The Dark Horse

The Dark Horse


The Dark Horse.  Rating:  4 (out of 5).  The film is based on an inspiring true story of the charismatic and brilliant chess champion, Genesis Potini, who, despite his own struggles, found the courage to lead and teach the children of his community. “The Dark Horse” premieres on VOD on Tuesday, July 12.  The Hollywood Reporter notes, “Cliff Curtis gives the performance of his career in this moving portrait of a New Zealand legend.”

Starring: Barry Te Hira, Cliff Curtis, James Napier Robertson, James Rolleston, Kirk Torrance, Miriama McDowell
Director: James Napier Robertson
Rating: R
Genre: Drama



Variety thinks, “The Dark Horse is as good a title as any for a film that takes an overplayed genre — the inspirational mentor story — and still manages to surprise, sneaking up to deliver a powerful emotional experience within a formula we all know by heart”

San Francisco Chronicle finds, “There are several excellent performances, including Wayne Hapi as Potini’s hardened brother. But Curtis is the most memorable part of “The Dark Horse.” He gets lost in a method performance, remaining convincing as he loses and finds reality. Through each turn, his humanity keeps getting stronger.”

The Hollywood Reporter notes, “Cliff Curtis gives the performance of his career in this moving portrait of a New Zealand legend.”

Washington Post writes, “Despite its familiar, come-from-behind contours, the story brims with redemptive optimism that it comes by honestly, thanks to its extraordinary main character and the equally remarkable actor who plays him.”

Entertainment Weekly gives the movie a B+ rating, and further notes, “Although some cloying clichés and the dragging runtime keep it from being a flawless game, The Dark Horse still manages to pull out a checkmate.”

Village Voice says, “James Napier Robertson’s film combines several potentially tired subgenres — the inspirational-teacher drama, the mental illness drama, and the gang thriller — but, helped immeasurably by Curtis’s performance, makes something new out of them.”

Los Angeles Times finds, “If its wobbliness doesn’t always serve its commanding central performance, the movie does mark a sensitive, low-key approach to outsiders of any kind, one that legitimizes their struggle without selling them as ready-made saints.”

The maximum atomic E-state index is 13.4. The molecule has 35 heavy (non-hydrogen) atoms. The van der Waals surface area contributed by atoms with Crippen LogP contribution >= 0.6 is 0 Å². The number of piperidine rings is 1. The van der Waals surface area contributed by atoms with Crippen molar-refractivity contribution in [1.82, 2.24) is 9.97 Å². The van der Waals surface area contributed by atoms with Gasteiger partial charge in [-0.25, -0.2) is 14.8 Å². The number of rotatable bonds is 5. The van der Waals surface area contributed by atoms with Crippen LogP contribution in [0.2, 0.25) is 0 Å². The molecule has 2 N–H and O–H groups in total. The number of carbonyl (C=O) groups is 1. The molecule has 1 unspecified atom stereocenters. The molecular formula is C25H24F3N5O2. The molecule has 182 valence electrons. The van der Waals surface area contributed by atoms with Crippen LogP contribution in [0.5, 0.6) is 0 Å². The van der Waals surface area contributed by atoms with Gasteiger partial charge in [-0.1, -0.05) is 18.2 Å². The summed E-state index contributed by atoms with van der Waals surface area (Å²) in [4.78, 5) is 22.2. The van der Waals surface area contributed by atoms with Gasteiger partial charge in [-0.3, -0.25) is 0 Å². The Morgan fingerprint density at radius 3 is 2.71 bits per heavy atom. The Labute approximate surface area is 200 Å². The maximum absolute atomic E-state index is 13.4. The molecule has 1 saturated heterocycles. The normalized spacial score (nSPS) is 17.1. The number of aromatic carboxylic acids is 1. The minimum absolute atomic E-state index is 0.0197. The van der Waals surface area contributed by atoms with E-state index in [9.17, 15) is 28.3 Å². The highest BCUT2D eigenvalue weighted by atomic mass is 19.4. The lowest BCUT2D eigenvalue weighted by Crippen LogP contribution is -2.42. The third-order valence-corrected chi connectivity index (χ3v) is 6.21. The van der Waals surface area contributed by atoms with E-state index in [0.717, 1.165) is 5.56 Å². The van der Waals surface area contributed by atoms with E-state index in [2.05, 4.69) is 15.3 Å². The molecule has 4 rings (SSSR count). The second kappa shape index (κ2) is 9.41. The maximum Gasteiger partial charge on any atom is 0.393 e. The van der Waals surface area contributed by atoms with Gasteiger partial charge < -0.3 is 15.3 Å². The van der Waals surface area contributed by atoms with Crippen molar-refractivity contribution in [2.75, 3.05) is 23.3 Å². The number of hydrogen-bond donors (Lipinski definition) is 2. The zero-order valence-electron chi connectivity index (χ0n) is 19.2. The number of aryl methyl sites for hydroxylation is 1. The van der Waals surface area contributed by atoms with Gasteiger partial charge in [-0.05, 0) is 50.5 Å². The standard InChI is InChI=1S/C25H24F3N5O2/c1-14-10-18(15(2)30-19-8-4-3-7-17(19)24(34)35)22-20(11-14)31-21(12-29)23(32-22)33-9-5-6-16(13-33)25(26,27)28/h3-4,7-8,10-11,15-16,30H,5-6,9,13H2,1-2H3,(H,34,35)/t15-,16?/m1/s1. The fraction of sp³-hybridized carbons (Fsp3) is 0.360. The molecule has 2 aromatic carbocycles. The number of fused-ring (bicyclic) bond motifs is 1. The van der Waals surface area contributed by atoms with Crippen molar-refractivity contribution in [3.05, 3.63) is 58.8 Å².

The New York Times observes, “The movie partly resists the temptation to follow a predictable feel-good route to a fairy-tale ending. That said, it has enough conveniently timed little triumphs to send up warning signs.”

According to Boston Globe, “Dark Horse falls into the formula of underprivileged kids challenging the elites at their own game. But the outcome is never certain.”

Wall Street Journal thinks, “The Dark Horse brings Cliff Curtis back home, and he gives a performance that’s transcendent in more ways than one.”

Arizona Republic says, “Cliff Curtis is staggeringly good as Gen.”

The Telegraph gives the film 3 out of 5 stars, and further notes, “After a week of troubling mental health narratives elsewhere, it’s a relief to encounter one this enlightened, and enlightening.”

The Guardian finds, “The script could have done without the odd bout of heavy-handed chess symbolism (“a king for a king”) but it’s a solidly entertaining drama with an intriguingly unconventional lead.”

The Globe and Mail rates the movie 3.5 out of 4 stars, and further writes, “Cliff Curtis deeply and soulfully portrays the late Genesis Potini, a check-mating New Zealander who battles demons and gang members while attempting to inspire a ragtag youth chess club. The cinematography is evocative – rainy, rich, gritty and raw, for this inspiring but not always pretty story – and Curtis is 100-per-cent watchable as a puffy, mumbling shuffler whose chess lessons double as life strategies.” gives the film 3.5 out of 4 stars, and further notes, “Strategy combats chaos, strategy focuses people on one goal, and with strategy, winning is actually possible. That’s what The Dark Horse is all about.”

CineVue thinks, “The deft and highly emotive handling of his condition and the wider ramifications of his story make The Dark Horse a lot more than merely the against-the-odds chess story that it may initially appear to be.”

Time Out London gives the movie 4 out of 5 stars, and further writes, “It’s a film with the texture and truth of life, and at its heart is a beautiful performance by Cliff Curtis, who never in a million years will be nominated for an Oscar, but deserves one.”

Slant Magazine says, “Despite the occasional cliché, this film mostly feels as messy as life, and as movingly complicated.”

Empire Online gives the movie 4 out of 5 stars, and further notes, “The heartfelt telling of a truly extraordinary true story with a mesmerising central performance.”

A.V. Club rates the movie a B-, and further writes, “The Dark Horse may not entirely work as a film, but it has an unexpected amount of gritty idiosyncrasy on its side.”


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